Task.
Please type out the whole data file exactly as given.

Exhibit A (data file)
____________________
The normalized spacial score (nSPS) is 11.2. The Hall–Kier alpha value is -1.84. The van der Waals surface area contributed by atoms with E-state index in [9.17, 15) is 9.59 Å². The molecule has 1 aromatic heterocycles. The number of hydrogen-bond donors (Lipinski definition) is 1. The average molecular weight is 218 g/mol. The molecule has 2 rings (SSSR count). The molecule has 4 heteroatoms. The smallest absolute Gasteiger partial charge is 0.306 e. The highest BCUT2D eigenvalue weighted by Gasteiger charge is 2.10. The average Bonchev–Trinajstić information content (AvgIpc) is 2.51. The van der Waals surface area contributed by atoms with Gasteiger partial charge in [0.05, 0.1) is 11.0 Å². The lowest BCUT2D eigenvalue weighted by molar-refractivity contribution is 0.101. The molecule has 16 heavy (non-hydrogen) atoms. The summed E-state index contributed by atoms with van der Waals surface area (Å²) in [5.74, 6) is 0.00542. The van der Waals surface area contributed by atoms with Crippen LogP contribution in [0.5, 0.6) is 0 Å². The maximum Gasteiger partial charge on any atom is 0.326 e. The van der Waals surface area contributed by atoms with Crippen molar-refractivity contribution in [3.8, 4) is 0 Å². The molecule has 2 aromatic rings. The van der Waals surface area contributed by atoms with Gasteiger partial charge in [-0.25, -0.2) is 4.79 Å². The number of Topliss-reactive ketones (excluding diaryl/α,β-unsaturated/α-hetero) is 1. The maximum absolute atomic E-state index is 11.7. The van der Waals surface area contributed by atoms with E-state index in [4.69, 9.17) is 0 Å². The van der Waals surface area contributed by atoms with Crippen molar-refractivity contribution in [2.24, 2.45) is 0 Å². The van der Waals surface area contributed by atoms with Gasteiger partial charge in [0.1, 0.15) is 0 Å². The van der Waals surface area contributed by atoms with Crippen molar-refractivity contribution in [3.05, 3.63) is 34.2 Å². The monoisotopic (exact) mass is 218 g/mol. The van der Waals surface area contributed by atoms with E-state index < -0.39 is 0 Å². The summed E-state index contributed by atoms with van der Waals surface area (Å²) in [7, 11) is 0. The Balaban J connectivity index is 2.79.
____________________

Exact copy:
The normalized spacial score (nSPS) is 11.2. The Hall–Kier alpha value is -1.84. The van der Waals surface area contributed by atoms with E-state index in [9.17, 15) is 9.59 Å². The molecule has 1 aromatic heterocycles. The number of hydrogen-bond donors (Lipinski definition) is 1. The average molecular weight is 218 g/mol. The molecule has 2 rings (SSSR count). The molecule has 4 heteroatoms. The smallest absolute Gasteiger partial charge is 0.306 e. The highest BCUT2D eigenvalue weighted by Gasteiger charge is 2.10. The average Bonchev–Trinajstić information content (AvgIpc) is 2.51. The van der Waals surface area contributed by atoms with Gasteiger partial charge in [0.05, 0.1) is 11.0 Å². The lowest BCUT2D eigenvalue weighted by molar-refractivity contribution is 0.101. The molecule has 16 heavy (non-hydrogen) atoms. The summed E-state index contributed by atoms with van der Waals surface area (Å²) in [5.74, 6) is 0.00542. The van der Waals surface area contributed by atoms with Crippen LogP contribution in [0.5, 0.6) is 0 Å². The maximum Gasteiger partial charge on any atom is 0.326 e. The van der Waals surface area contributed by atoms with Crippen molar-refractivity contribution in [3.8, 4) is 0 Å². The molecule has 2 aromatic rings. The van der Waals surface area contributed by atoms with Gasteiger partial charge in [-0.25, -0.2) is 4.79 Å². The number of Topliss-reactive ketones (excluding diaryl/α,β-unsaturated/α-hetero) is 1. The maximum absolute atomic E-state index is 11.7. The van der Waals surface area contributed by atoms with E-state index in [4.69, 9.17) is 0 Å². The van der Waals surface area contributed by atoms with Crippen molar-refractivity contribution in [2.24, 2.45) is 0 Å². The van der Waals surface area contributed by atoms with Gasteiger partial charge in [0.1, 0.15) is 0 Å². The van der Waals surface area contributed by atoms with Crippen molar-refractivity contribution in [3.05, 3.63) is 34.2 Å². The monoisotopic (exact) mass is 218 g/mol. The van der Waals surface area contributed by atoms with E-state index < -0.39 is 0 Å². The summed E-state index contributed by atoms with van der Waals surface area (Å²) in [7, 11) is 0. The Balaban J connectivity index is 2.79.